In order to study cancer samples in TCGA, we obtained the data of 167 normal pancreatic samples from GTEx for pooling (PAADG) because there were only four normal samples in PAAD. We calculated the number of samples with gene expression of PAADG as 0 and deleted 100 genes above 0 value (PAADD). Then, the pancreatic cancer samples were extracted in PAADD and the clinical data was compared, the results of which yielded that one of the samples had no clinical information, therefore, the remaining 177 samples (PAADT) were extracted. To further analyze immune-related genes in pancreatic cancer, 426 differentially expressed immune genes were obtained from PAADT (PAADTI). The accuracy of immune subtypes was determined by merging six pancreatic cancer datasets with control and cancer groups obtained from the GEO database, which was named PCG once the batch effect was processed, the normal samples were deleted (PCGT), the PAADT dataset was aligned, and the subset of 303 immune genes (PCGTI) of PCGT was extracted. The details of expression dataset of the genes are shown in Table 1, and the clinical information of TCGAT is shown in Supplementary Table S1. In order to obtain immune gene names, we used The Immport database obtain immune gene names (https://www.Immport.org/shared/home), for which “Gene Summary” was obtained by first selecting the “Resources” tab, followed by the “Gene Lists” tab, and the immune-related genes were downloaded. Finally, a total of 1811 immune genes were obtained.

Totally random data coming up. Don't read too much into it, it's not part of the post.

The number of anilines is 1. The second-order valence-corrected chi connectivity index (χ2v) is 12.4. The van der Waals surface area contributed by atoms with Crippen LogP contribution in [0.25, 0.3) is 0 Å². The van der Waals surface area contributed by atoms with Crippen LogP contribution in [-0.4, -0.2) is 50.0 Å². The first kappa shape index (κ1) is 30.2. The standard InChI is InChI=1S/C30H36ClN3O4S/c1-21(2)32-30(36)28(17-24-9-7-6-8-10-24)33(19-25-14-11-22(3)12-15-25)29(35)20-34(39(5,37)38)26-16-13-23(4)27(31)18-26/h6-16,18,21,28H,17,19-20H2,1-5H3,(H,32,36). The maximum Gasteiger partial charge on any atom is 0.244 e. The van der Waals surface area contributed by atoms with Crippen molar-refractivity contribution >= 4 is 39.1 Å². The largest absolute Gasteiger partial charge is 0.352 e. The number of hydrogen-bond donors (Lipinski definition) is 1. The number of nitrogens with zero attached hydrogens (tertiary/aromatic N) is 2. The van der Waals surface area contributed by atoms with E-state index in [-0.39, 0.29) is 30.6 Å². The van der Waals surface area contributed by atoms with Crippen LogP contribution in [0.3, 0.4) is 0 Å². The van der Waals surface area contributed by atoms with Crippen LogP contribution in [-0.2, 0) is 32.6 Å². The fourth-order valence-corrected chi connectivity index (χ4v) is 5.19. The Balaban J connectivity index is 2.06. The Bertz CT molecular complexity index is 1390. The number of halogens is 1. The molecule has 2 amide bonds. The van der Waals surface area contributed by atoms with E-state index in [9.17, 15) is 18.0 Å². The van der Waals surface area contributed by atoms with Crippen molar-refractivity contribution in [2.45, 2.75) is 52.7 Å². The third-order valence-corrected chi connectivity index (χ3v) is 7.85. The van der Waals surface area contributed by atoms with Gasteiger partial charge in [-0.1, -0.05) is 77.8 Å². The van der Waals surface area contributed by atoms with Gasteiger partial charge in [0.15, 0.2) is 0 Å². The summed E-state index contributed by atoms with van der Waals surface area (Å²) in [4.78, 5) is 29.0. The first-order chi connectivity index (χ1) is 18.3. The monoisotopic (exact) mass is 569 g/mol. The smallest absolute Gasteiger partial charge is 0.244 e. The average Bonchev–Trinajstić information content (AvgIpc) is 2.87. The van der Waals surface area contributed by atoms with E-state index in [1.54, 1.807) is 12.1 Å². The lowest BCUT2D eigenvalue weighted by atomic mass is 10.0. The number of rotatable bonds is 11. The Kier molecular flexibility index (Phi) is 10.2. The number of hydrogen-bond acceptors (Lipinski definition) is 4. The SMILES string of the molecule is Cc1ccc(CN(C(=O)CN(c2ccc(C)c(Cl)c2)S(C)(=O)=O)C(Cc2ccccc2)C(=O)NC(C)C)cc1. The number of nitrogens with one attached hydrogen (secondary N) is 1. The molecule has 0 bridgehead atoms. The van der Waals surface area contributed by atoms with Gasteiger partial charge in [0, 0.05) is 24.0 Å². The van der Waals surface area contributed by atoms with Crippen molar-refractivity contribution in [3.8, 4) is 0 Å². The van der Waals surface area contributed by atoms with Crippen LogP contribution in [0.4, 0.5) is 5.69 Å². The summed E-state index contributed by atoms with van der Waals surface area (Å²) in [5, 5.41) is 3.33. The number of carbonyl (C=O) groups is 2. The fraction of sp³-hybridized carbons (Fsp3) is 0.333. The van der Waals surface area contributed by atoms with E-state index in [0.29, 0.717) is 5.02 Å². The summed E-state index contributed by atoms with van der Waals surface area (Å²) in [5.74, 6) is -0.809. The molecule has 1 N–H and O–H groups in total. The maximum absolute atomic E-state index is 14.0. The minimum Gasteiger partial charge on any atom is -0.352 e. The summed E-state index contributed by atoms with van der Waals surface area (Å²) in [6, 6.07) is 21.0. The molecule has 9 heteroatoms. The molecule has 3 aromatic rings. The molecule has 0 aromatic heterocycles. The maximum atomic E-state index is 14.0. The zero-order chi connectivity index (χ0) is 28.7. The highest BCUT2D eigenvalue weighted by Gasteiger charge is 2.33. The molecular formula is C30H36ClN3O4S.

TABLE 1
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TABLE 1. Gene expression data.

Dataset Data Processing

Because of the large gene expression values for datasets GSE15932, GSE16515, and GSE22780, we log2-transformed their expression values using the R language. In order to eliminate batch effects between the six datasets of GEO, we first merged the expression data of the six datasets according to the genes. Since there were some differences in the data due to different sequencing platforms, the genes common to all datasets were retained during the merging process in order to ensure the accuracy of the data and used the “sva” software package (https://bioconductor.org/packages/sva/) to process the pooled data. To compare gene expression between each immune subtype of PAADTI, the genes were normalized in units and the average gene expression was determined with immune subtype serving as the expression value of that gene in that immune subtype.

Screening of Differentially Expressed Genes

We conducted differential expression analysis of the differential significance of expression of PAADD dataset genes between control and pancreatic cancer groups using the R language “limma” package (https://bioconductor.org/packages/limma/). A value of p < 0.05 was considered as statistically significant and used as the screening threshold for differentially expressed genes.

Survival Analysis